As she slowly moored in, sailors ran aloft and smartly furled the sails on her two main masts and the mizzen. Founded in 1733, taken by the British in 1778, but recaptured three years later, this important cotton shipping port is very proud to have made such an important contribution to American supremacy on the seas.
Liverpool, England, June 20, 1819 - Visionary Yankee ingenuity has stolen a march on British Empire sea leadership and at the same time has blazed the way toward a new means of travel between the Eastern and Western hemisphere.
The steam powered vessel, the Savannah, has arrived at this port from the city of Savannah, Georgia, after a voyage of twenty seven days. This is the first ocean crossing by this type of boat and materially reduces the time formerly required for the Atlantic Ocean voyage.
Her big paddle wheels churning the water and her sails spread, the Yankee vessel made a stirring sight as she entered the harbor. Although originally she had been laid down as a sailing vessel, the Savannah was outfitted with a steam engine. Her engine was used sparingly however, for out of six hundred forty eight hou[r]s on the seas, five hundred sixty hours saw her sail in use.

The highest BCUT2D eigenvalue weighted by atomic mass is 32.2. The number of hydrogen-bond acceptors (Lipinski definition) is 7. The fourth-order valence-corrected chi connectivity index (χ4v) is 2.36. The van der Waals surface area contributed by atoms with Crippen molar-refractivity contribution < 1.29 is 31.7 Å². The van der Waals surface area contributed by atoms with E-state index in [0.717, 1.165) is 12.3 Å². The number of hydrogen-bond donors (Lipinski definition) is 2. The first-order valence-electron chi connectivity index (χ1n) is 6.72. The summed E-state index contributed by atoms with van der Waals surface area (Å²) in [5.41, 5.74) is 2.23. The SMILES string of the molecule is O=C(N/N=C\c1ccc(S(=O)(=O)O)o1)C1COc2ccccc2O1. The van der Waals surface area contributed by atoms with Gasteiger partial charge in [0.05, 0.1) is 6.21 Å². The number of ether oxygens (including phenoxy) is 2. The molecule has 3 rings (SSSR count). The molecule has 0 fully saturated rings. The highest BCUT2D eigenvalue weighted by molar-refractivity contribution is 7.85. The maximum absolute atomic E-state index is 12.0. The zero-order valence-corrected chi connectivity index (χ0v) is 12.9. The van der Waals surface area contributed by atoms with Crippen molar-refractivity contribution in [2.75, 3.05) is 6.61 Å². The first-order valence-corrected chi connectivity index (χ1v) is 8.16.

&8212; News of the Nation December 9, 1823
A bit of Nation building going on here.
Consider that the Savannah used her engine for 88 hours, less than 14% of the time. That cannot havematerially reducedthe travel time. As a matter of fact, the return trip Liverpool-Savannah took over forty days; no wonder as it was sans steam. Compare with Columbus' Second Voyage, departing from Cádiz, Spain, on 25 September 1493. It arrived 3 November in Dominica, after 42 days of which about 10 were spent at the Canary Islands.
The first ocean crossing by a steam-propelled vessel was in 1819, when the Savannah voyaged from Savannah, Ga., to Liverpool in 29 days, 11 hr. It was a full-rigged sailing ship fitted with engines and side paddlewheels; during the crossing the engines were in use for about 85 hr. The first crossing under steam power alone was made in 1838, when two British steamship companies sent rival ships to New York within a few days of each other; the Great Western made the trip in 15 days, arriving a few hours after the Sirius, which had left England 4 days before her.